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Ici on parle Franglish.

July 20, 2017

By Jim Rhodes

(Editor’s note: if you can read French words aloud, even poorly, you will probably find this hilarious. If you have absolutely no knowledge of French whatsoever, it will probably make no sense to you at all.)

Bonjour mes étudiants.  La leçon d’aujourd’hui  is a little-known literary device known as homophonic translation – in which the text is written in one language but its pronunciation is in another.

By far the finest practitioner of homophonic translation was an American movie actor who lived from 1906 to 1973. His name was Luis d’Antin van Rooten.  He was born in Mexico and moved to America, where he had roles in a number of movies and TV dramas, and recorded voice-over for several Disney films. In publishing circles, he is better known as the author of The D’Antin Manuscript, a book of what appeared to be obscure French poetry, which he published in 1967 as Mots D’Heures: Gousses, Rames, complete with learned footnotes and medieval woodcut illustrations.

Hint … The trick to getting Mr. van Rooten’s homophonic gag is to read the words aloud to someone else. You may not catch on right away, but your listener almost certainly will. Start with the book’s title, Mots D’heures: Gousses, Rames.  Say it a few times loudly and as fast as you can, and suddenly the light bulb will appear, and you will be reminded of a famous English-language book often found in children’s playrooms.

Here’s an example of Mr. van Rooten’s art…

Et Qui Rit Des Curés  D’Oc?

Et qui rit des curés d’Oc?1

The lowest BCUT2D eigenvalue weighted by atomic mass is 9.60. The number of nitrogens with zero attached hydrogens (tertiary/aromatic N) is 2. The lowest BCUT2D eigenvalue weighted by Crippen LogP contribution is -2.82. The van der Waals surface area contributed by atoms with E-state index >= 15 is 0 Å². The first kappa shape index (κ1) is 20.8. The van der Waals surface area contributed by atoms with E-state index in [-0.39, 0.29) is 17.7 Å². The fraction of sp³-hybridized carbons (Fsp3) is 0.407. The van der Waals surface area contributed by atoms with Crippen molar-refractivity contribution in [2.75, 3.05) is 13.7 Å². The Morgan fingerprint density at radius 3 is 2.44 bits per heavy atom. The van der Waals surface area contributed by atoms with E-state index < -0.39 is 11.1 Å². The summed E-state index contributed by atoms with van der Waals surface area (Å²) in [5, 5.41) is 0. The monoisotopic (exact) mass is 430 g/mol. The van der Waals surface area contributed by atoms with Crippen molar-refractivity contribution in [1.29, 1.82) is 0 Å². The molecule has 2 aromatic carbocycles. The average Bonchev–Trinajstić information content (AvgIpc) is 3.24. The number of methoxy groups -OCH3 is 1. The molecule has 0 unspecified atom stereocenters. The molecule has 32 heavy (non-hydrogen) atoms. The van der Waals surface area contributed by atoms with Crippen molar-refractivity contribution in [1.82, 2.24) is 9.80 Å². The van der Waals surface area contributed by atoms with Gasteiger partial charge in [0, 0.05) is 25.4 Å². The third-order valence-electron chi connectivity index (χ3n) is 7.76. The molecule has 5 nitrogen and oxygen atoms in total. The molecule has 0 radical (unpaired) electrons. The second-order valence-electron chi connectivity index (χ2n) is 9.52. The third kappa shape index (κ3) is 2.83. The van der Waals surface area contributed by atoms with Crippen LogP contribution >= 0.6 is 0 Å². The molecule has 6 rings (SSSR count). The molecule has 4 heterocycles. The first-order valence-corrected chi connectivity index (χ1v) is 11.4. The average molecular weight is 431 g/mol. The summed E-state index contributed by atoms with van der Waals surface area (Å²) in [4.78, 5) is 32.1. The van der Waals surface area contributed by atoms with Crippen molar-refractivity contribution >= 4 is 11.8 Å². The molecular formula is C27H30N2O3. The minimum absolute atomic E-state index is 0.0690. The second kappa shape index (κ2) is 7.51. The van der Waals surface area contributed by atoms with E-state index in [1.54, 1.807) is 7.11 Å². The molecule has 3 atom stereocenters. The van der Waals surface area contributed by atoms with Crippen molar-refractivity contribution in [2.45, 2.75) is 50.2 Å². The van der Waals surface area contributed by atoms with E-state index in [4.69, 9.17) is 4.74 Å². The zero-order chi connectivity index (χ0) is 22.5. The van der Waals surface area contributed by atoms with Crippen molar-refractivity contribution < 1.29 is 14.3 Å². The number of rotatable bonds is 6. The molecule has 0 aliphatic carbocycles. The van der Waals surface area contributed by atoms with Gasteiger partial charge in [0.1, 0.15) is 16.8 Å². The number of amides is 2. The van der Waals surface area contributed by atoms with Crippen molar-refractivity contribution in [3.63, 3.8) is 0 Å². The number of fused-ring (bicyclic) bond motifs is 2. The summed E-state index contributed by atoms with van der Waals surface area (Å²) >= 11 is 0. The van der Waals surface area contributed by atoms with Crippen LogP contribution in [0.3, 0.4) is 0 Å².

De Meuse raines,2 houp! De cloques.3

De quelles  loques ce turque coin4

Et ne d’ânes ne rennes,

Écuries des curés d’Oc.5


  1. Oc (or Languedoc), ancient region of France, with its capital Toulouse. Its monks and curates were, it seems, a singularly humble and holy group. This little poem is a graceful tribute to their virtues.
  2. Meuse, or Maas River, 500 miles long, traversing France, Belgium and the Netherlands; Raines, old French word for frogs (from the L., ranae). Here is a beautiful example of Gothic imagery; he who laughs at the curés d’Oc will have frogs leap at him from the Meuse river and
  3. infect him with a scrofulous disease! This is particularly interesting when we consider the widespread superstition in America that frogs and toads cause warts.
  4. “Turkish corners” were introduced into Western Europe by returning crusaders, among other luxuries and refinements of Oriental living. Our good monks made a concession to the fashion, but N.B. their Turkish corner was made of rags! This affectation of interior decorating had a widespread revival in the U.S.A. at the turn of the century. Ah the Tsar’s bazaars’ bizarre beaux-arts.
  5. So strict were the monks that they didn’t even indulge themselves in their arduous travels. No fancy mules nor reindeer in their They just rode around on their plain French asses.

And another…

Chacun Gille

Chacun Gille1

Houer ne taupe de hile2

Tôt-fait, j’appelle au boiteur3

Chaque fêle dans un broc,4  est-ce crosne?5

Un Gille qu-aime tant berline à fêtard.6


  1. Gilles is a stock character in medieval plays, usually a fool or country bumpkin.
  2. While hoeing he uncovers a mole and part of a seed.
  3. Quickly finished, I call to the limping man that
  4. every pitcher has a crack in it. If a philosophy or moral is intended, it is very obscure.
  5. “Is it a Chinese cabbage?” It is to be assumed that he refers to the seed he found.
  6. At any rate he loves a life of pleasure and a carriage.

For more of the same, you can order Mots D’Herures: Gousse Rames, and its companion volume N’Heures Souris Rames at the usual online book sites.  You might also like his Book of Improbable Saints, An Irreverent Hagiography, where you’ll find fictitious characters such as “Saints Preserve and Protectus,” who are said to be especially popular among the Irish.